“Consider how your souls were sown:
you were not made to live like brutes or beasts,
but to pursue virtue and knowledge.”
Eighth Circle: eighth pit: Fraudulent Counsellors. – Ulysses and Diomed.
The Eighth Circle, Eighth Pouch: the Fraudulent Counsellors are punished. Dante thunders against Florence, wishing for its end to come soon. The two poets then climb up rocky steps. Down at the bottom of the Pouch, the souls look like flickering flames – the movement of the flames reminds him of when Elijah left on a chariot of fire, beheld by Elisha, his pupil. The souls are ablaze: the fire strips represent the metaphorical fire the souls caused with their lies.
Every flame hides a soul. Dante is particularly struck by a flame that splits away into two horns of fire seemingly coming from the pyre. Virgil explains to Dante that two souls in the flame are Ulysses’ and Diomed’s, who planned the ambush of the Trojan Horse. Dante desires to talk to them, but Virgil asks him to keep quiet and he speaks to them as an intermediary. Virgil enquires about how Ulysses’ life ended. The higher part of the flame begins to tell the story of his death. He had wanderlust and convinced a few of his friends to take a long journey beyond Hercules’ Pillars. The Canto ends with Ulysses’ shipwreck. Hardly had he seen a giant mountain, the Purgatory, when an enormous vortex broke and sank the ship and the sea closed upon his boat.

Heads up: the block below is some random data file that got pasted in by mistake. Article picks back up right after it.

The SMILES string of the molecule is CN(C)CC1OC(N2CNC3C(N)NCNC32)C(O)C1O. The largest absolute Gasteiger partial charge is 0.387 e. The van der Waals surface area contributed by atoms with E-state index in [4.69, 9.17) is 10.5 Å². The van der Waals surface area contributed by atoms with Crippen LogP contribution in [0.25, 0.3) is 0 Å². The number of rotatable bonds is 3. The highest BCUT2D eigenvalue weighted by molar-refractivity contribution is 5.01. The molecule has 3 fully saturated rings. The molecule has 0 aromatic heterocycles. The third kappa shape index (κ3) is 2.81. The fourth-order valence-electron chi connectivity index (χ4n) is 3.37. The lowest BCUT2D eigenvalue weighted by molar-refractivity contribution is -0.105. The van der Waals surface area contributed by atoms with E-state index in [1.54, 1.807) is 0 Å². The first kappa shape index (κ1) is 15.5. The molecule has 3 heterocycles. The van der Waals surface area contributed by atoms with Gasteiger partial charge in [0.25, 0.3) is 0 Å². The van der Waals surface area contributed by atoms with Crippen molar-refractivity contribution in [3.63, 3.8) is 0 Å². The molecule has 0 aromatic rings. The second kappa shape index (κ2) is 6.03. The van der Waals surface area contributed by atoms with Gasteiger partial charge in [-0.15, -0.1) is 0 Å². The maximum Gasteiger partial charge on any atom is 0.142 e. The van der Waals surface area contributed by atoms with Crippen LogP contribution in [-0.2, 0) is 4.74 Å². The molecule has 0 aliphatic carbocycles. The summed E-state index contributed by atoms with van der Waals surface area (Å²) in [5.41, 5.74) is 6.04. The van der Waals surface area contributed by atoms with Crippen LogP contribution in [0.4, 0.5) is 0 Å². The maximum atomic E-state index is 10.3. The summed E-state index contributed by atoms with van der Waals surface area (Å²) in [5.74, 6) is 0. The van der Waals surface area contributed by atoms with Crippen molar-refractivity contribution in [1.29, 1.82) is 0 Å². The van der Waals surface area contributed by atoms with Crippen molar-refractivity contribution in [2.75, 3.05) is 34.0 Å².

Traduzione a cura della classe 5aC A.S.20/21 del Liceo Scientifico A. Oriani di Ravenna
Canto adopted by Federmanager Bologna Ferrara Ravenna